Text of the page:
DEAR SAM: My linoleum dealer refuses to install resilient tile on the basement floor until the dampness problem there is corrected. I have read that Phenoseal Waterproofing Liquid can be painted over basement floors but I can't locate any paint or hardware store stocking it. Please send me the name of distributor or manufacturer.
ANSWER: The product is manufactured by Gloucester Co., Inc. of Franklin, Mass. and distributed by Winde-McCormick, Inc., 11 Wheeling Ave., Woburn, Mass. The latter will be glad to send you further information and a descriptive pamphlet.
Your dampness problem, however, may need something more than a "waterproofing liquid" to prevent the access of moisture through the cement floor of the basement. If you have a wet basement because of ground water seeping through, resulting from hydrostatic pressure, such as a high water table, this waterproofing liquid will hardly solve the problem. You will need a "French drain" around the perimeter of the inside foundation to absorb the water and direct it to a sump, where a sump-pump will eject the water to the outside.
I am enclosing a copy of my article, "French Drain May Be Answer to Leady Basement." Other readers may obtain copy by enclosing request with self-addressed, stamped envelope.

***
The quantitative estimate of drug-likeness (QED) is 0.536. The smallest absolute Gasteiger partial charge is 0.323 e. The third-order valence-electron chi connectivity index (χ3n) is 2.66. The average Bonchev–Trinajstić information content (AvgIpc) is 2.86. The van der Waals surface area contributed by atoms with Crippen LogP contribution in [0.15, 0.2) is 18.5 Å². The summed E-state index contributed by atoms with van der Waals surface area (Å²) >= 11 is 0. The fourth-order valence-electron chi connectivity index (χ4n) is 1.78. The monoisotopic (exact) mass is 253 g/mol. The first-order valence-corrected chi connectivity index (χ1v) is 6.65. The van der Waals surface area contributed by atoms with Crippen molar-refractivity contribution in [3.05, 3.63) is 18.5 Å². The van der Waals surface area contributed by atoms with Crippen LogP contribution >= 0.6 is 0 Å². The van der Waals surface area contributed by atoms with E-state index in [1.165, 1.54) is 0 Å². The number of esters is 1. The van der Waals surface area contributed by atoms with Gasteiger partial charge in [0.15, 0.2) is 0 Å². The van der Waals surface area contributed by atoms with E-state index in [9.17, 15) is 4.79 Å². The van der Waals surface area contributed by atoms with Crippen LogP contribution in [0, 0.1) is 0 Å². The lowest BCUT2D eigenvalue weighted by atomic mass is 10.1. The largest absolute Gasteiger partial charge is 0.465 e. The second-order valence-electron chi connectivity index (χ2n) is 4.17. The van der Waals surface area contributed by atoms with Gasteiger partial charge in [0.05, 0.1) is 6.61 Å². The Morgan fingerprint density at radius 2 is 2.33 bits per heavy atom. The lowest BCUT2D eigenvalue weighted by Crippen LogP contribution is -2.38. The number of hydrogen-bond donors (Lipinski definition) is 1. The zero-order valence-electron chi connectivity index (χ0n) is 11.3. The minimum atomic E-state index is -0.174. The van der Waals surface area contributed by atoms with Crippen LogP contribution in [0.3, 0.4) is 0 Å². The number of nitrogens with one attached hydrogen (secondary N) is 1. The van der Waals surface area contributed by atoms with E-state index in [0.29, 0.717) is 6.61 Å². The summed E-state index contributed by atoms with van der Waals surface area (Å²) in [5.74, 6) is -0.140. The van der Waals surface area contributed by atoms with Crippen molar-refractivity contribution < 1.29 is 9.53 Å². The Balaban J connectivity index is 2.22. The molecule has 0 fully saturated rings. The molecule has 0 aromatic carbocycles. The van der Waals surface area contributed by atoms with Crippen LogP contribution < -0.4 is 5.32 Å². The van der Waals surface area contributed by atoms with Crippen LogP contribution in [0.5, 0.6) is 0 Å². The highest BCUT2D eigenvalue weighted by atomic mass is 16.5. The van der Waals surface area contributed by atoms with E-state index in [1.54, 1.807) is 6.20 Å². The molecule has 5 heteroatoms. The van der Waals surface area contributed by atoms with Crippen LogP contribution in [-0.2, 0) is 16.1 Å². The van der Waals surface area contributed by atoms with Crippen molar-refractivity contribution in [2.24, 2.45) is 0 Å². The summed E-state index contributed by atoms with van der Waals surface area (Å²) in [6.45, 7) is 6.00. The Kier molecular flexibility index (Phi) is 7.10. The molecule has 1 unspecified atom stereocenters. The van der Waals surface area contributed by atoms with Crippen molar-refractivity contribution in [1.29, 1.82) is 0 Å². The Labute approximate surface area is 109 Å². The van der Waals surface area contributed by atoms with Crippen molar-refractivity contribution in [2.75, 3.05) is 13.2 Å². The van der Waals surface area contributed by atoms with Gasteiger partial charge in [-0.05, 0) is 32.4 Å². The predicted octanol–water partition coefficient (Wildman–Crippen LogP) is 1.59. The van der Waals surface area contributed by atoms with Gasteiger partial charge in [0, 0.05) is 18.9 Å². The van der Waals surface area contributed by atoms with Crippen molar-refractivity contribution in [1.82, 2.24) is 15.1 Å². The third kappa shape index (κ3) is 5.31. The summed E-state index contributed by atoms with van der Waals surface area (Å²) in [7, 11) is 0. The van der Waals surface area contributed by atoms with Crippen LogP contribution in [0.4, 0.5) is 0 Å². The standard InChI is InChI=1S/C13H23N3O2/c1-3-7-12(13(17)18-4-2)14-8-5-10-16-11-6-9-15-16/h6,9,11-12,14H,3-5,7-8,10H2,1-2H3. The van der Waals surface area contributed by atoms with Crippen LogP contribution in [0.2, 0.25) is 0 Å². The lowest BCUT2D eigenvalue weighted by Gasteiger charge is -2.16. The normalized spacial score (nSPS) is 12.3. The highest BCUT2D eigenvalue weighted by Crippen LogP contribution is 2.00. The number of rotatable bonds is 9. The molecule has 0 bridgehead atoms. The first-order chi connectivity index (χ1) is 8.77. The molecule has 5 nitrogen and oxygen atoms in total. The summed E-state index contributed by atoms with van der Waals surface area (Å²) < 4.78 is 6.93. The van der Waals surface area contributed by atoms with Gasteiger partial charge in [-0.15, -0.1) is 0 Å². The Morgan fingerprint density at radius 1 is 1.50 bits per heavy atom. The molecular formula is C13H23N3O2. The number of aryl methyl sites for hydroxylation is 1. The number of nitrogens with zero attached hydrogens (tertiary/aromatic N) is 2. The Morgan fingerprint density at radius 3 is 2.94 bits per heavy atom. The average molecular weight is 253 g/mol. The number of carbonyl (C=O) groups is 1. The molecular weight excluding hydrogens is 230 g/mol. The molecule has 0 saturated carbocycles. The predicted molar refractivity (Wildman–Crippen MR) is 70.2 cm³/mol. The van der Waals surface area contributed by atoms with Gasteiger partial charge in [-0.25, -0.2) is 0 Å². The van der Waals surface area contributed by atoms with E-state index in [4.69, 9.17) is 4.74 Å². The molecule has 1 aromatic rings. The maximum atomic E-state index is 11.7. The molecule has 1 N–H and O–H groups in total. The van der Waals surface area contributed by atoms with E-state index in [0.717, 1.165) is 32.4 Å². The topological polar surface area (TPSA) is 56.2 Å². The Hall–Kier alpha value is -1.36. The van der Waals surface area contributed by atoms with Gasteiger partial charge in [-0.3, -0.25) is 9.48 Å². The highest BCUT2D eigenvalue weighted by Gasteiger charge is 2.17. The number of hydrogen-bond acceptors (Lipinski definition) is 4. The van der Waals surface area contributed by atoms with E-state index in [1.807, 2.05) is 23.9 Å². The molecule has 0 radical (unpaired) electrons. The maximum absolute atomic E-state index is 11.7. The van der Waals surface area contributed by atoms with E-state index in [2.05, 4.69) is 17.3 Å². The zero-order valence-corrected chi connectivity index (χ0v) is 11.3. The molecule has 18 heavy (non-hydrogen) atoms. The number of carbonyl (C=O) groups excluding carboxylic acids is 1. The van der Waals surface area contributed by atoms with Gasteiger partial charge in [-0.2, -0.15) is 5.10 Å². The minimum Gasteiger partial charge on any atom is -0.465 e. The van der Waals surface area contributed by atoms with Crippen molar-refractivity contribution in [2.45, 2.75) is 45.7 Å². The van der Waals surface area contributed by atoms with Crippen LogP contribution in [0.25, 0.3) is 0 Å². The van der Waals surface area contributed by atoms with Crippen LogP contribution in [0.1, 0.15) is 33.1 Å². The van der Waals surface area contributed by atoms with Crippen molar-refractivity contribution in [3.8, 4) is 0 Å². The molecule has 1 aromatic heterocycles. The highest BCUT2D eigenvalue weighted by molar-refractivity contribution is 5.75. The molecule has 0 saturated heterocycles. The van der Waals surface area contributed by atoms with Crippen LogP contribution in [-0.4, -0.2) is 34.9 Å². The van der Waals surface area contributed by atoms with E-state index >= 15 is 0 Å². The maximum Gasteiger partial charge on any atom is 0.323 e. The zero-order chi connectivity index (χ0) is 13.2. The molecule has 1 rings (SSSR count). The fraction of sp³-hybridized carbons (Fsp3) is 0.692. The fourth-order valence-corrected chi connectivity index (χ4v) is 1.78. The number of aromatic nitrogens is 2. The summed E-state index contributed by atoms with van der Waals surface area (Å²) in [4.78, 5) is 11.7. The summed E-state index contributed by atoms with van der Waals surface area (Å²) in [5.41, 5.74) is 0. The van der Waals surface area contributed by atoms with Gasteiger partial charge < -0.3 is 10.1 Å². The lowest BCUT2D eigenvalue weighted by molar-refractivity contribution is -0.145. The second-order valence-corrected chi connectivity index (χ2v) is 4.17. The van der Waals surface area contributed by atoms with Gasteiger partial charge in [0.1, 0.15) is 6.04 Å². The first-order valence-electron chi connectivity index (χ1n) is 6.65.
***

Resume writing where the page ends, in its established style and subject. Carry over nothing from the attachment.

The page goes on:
DEAR SAM: We rented our home while overseas for several years. On our return a general refurbishing was necessary, including repainting all the interior woodwork. We decided to change the color from cream to white. An elderly painter, who seemed to take considerable pride in his workmanship, was given the job.
Later, we learned that he failed to clean the woodwork, which was dirty and greasy. Now, whenever, any part of the woodwork is tapped, a small chip of paint comes off, leaving a noticeable spot of the cream-color undercoat. What can we do?
ANSWER: You have correctly diagnozed the problem. Not only was the undercoat supposed to be greaseless and dust-free, but the gloss finish should have been sanded for better adherence of the new paint. Also, the new paint, even if it was of high quality, may not have the same coefficient of expansion as the previous paint.
I do not recommend that the existing paint be removed with any liquid paint remover that contains methylene chloride, which is hazardous where ventilation is insufficient.
After the paint has hardened for at least six months, it may be liquid-sanded and a new paint applied in one area as a test. An acrylic semi-gloss latex may adhere better than the previous paint.
After it has dried for a few weeks, you can test-tap it to see if it chips. If it does, you may have to wait somewhat longer for another test period.
Samuel Fishlyn's address is Box 62, Newton Centre, Mass. 02159.